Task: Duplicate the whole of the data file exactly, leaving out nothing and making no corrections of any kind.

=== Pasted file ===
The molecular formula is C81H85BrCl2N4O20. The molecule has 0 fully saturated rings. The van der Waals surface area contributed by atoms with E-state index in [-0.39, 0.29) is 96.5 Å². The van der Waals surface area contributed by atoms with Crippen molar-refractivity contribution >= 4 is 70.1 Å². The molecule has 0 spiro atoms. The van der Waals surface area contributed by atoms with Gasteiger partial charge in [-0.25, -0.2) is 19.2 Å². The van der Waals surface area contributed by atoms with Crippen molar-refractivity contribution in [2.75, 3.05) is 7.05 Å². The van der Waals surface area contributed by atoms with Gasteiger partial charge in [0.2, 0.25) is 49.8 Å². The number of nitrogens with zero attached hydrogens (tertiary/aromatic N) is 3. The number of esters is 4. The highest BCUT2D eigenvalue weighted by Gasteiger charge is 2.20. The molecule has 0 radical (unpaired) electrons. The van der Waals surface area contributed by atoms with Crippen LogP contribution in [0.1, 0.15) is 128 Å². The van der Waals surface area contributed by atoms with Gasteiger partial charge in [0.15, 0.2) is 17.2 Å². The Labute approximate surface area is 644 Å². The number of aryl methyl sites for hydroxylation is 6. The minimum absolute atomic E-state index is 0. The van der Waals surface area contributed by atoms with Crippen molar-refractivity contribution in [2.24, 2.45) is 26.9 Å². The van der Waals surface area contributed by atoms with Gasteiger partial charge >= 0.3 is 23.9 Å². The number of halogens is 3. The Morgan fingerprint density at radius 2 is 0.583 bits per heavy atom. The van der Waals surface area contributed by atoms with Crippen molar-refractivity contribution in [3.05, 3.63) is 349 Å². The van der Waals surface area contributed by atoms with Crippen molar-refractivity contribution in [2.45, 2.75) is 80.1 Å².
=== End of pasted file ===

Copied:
The molecular formula is C81H85BrCl2N4O20. The molecule has 0 fully saturated rings. The van der Waals surface area contributed by atoms with E-state index in [-0.39, 0.29) is 96.5 Å². The van der Waals surface area contributed by atoms with Crippen molar-refractivity contribution >= 4 is 70.1 Å². The molecule has 0 spiro atoms. The van der Waals surface area contributed by atoms with Gasteiger partial charge in [-0.25, -0.2) is 19.2 Å². The van der Waals surface area contributed by atoms with Crippen molar-refractivity contribution in [2.75, 3.05) is 7.05 Å². The van der Waals surface area contributed by atoms with Gasteiger partial charge in [0.2, 0.25) is 49.8 Å². The number of nitrogens with zero attached hydrogens (tertiary/aromatic N) is 3. The number of esters is 4. The highest BCUT2D eigenvalue weighted by Gasteiger charge is 2.20. The molecule has 0 radical (unpaired) electrons. The van der Waals surface area contributed by atoms with Crippen LogP contribution in [0.1, 0.15) is 128 Å². The van der Waals surface area contributed by atoms with Gasteiger partial charge in [0.15, 0.2) is 17.2 Å². The Labute approximate surface area is 644 Å². The number of aryl methyl sites for hydroxylation is 6. The minimum absolute atomic E-state index is 0. The van der Waals surface area contributed by atoms with Crippen molar-refractivity contribution in [2.24, 2.45) is 26.9 Å². The van der Waals surface area contributed by atoms with Gasteiger partial charge >= 0.3 is 23.9 Å². The number of halogens is 3. The Morgan fingerprint density at radius 2 is 0.583 bits per heavy atom. The van der Waals surface area contributed by atoms with Crippen molar-refractivity contribution in [3.05, 3.63) is 349 Å². The van der Waals surface area contributed by atoms with Crippen molar-refractivity contribution in [2.45, 2.75) is 80.1 Å².